Posted on 10 March 2021
Most landscape photographers are instinctively drawn to water, with the sea, rivers, waterfalls, and lakes offering many opportunities for great images. Water can help imply motion, reflect light and colour, and create mirror-like reflections.
A reflective surface can dramatically enhance a landscape image, particularly at sunrise or sunset when the colour in the sky is mirrored in the foreground.
Large bodies of water are best for this but they are more prone to ripples caused by the wind. Although gentle ripples are photogenic, to capture a true mirror image of the landscape you require total calm.
For this assignment, you need to capture dramatic reflections in a large body of water using the technique described below.
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- Try placing the horizon centrally, it can create symmetry as well as a better sense of calm.
- Attach a polarising filter to strengthen the look of reflections in still water.
- Try using a neutral density (ND) filter to prolong exposure length and reduce, or smooth out, any ripples on the water.
- The first choice you need to make is the lens focal length. If you are photographing a big, mountain landscape you will need a wide-angle lens to capture both the mountain and its reflection. However a medium telephoto is better suited to isolating a smaller area in the landscape such as alone tree or building, along with its reflection.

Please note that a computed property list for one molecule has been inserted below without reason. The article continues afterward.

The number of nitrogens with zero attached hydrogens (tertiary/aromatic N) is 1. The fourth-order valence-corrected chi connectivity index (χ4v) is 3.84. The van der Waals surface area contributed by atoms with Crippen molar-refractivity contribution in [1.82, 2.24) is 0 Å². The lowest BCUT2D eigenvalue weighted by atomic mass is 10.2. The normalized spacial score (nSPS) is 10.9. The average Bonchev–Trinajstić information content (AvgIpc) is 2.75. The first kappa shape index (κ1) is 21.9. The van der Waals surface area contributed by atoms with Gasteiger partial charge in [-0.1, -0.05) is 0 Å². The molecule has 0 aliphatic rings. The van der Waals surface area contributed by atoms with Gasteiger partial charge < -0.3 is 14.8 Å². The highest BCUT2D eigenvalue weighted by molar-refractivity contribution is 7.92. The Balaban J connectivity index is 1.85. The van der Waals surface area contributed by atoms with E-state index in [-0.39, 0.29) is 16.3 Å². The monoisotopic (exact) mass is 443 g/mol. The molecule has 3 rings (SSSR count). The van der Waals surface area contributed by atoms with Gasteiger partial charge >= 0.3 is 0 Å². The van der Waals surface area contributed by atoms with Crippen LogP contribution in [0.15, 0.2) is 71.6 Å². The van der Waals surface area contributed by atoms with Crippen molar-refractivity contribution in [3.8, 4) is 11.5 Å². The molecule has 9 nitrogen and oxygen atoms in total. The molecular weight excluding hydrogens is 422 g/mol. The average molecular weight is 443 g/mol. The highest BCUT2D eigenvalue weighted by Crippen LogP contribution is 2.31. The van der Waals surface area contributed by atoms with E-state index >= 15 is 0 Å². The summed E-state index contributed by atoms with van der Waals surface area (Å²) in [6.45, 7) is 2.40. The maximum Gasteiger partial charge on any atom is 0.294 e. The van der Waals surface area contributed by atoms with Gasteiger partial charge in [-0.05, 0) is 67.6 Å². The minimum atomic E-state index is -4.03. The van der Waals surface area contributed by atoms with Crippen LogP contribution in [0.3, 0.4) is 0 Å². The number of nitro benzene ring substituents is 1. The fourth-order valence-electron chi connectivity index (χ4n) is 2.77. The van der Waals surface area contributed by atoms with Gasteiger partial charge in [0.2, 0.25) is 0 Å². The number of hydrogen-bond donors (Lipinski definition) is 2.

- Photographers are often taught to apply the Rule of Thirds and avoid centralising the horizon as this can produce static-looking compositions. However when you shoot reflections it is often worthwhile disregarding this advice. By placing the horizon centrally you can create abetter feeling of symmetry and enhance the impact of the composition.
- Polarising and ND filters.
- Calm, still days, with a wind speed of less than 5mph are best for photographing reflections, so check the weather forecast.
- Dawn and dusk are often the best times to shoot reflections – it is generally calmer and colours can be more intense.
- A mirror-like reflection is often all the foreground you need, but don’t disregard other elements if they enhance the composition. For instance, reeds, driftwood, a jetty, rowing boats, or a few boulders in the water might help to add scale and interest. If you do decide to do this be careful that these elements don’t abruptly interrupt of overlap your reflected landscape.
- A low viewpoint will often accentuate reflections, so crouch or kneel down, use a tripod at a low height. It is normally best to setup close to the water’s edge.